London, Apr 23 (UNI) Waziristan in Pakistan, where core al-Qaeda are believed to have taken refuge, is so riven by tribal conflict that it cannot be used for waging global terrorism, the Telegraph reported a study conducted by a London-Based intelligence agency.
The findings of Exclusive Analysis claimed the assessment that Al-Qa'eda's central figures, possibly including Osama bin Laden and his Egyptian deputy Ayman al-Zawahiri, are thought to have taken refuge in the mountainous region and planning more attacks, might be exaggerated.
The tribal areas on Pakistan's north-west frontier have complete autonomy and a long history of Islamist militancy.
According to the agency's report, ''core al-Qa'eda'' might be doing little except buying their survival by allying with an endless array of factions in Waziristan's mosaic of tribes.
''Core al-Qa'eda is pursuing global ambitions, such as attacking Arab and Western governments, that are not shared by local tribal leaders. Indeed, the perceived violation of local tribal structures by foreign fighters would compromise their operations and therefore their capability to stage successful attacks.'' All these groups were far more concerned with fighting one another than helping al-Qa'eda to wage a global jihad, agency's Asia division head, Amarjit Singh, said, adding, ''Their main aims were to keep foreigners - including Pakistan's army - out of their domain and make money from smuggling guns and drugs.'' While al-Qa'eda's leaders have clearly been given hospitality, which under the local codes gives them absolute protection, they are also expected to refrain from endangering their hosts. Actively organising attacks on the West would not make them ''welcome'', said Mr Singh, and they would ''not necessarily be able to sustain themselves in that area''.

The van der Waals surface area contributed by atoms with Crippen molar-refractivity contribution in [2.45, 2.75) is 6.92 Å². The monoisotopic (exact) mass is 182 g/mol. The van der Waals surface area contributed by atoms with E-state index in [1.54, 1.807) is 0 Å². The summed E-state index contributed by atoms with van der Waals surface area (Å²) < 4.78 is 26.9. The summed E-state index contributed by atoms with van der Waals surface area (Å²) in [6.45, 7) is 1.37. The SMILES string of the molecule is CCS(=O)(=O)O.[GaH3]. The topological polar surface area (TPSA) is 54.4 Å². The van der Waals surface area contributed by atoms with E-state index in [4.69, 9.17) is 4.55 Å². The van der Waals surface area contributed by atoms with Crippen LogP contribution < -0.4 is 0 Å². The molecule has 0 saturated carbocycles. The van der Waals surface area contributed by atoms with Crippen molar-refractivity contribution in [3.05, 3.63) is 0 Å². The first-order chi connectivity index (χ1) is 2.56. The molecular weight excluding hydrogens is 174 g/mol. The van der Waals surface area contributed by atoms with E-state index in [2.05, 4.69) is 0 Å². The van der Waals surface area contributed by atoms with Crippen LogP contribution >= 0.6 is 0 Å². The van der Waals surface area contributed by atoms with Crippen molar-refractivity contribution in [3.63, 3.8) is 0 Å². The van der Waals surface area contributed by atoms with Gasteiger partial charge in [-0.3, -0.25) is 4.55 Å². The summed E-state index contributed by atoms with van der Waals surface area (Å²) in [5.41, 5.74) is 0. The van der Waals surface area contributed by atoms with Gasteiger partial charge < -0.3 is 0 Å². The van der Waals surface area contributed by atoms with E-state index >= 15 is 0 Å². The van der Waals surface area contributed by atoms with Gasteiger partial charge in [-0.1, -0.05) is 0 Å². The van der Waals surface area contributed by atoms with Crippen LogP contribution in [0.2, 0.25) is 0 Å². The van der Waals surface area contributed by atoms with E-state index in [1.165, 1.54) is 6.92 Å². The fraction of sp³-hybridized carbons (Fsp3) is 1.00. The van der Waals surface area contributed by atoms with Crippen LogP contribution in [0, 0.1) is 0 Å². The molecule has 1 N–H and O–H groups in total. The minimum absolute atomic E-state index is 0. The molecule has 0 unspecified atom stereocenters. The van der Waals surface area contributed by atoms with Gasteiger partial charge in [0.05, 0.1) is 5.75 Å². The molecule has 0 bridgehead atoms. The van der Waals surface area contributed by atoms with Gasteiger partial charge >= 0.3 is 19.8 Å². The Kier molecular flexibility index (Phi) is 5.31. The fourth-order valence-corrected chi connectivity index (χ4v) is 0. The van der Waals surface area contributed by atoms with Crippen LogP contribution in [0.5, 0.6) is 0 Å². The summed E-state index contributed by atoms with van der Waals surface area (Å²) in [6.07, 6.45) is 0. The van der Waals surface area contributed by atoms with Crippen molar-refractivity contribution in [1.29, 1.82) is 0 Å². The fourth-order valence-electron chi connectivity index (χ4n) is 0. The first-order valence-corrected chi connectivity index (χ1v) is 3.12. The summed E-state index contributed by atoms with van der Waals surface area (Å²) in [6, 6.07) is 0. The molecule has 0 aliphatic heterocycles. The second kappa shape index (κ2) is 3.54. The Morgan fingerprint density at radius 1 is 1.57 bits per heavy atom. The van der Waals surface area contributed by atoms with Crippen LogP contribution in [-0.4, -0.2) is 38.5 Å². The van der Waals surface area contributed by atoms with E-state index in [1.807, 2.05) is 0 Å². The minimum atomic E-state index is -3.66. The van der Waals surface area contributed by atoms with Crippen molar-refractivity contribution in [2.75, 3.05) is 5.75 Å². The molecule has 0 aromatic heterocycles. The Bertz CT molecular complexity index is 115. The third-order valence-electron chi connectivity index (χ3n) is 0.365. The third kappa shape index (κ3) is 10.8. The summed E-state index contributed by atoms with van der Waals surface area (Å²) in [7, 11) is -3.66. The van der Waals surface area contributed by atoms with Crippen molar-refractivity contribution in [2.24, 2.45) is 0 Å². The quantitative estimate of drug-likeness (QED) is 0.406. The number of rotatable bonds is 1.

Terrorism experts have, however, questioned the study's analysis, arguing if Waziristan was such an unfavourable haven, then al Qaeda leaders would not have chosen to remain there.
UNI XC SYU GC1809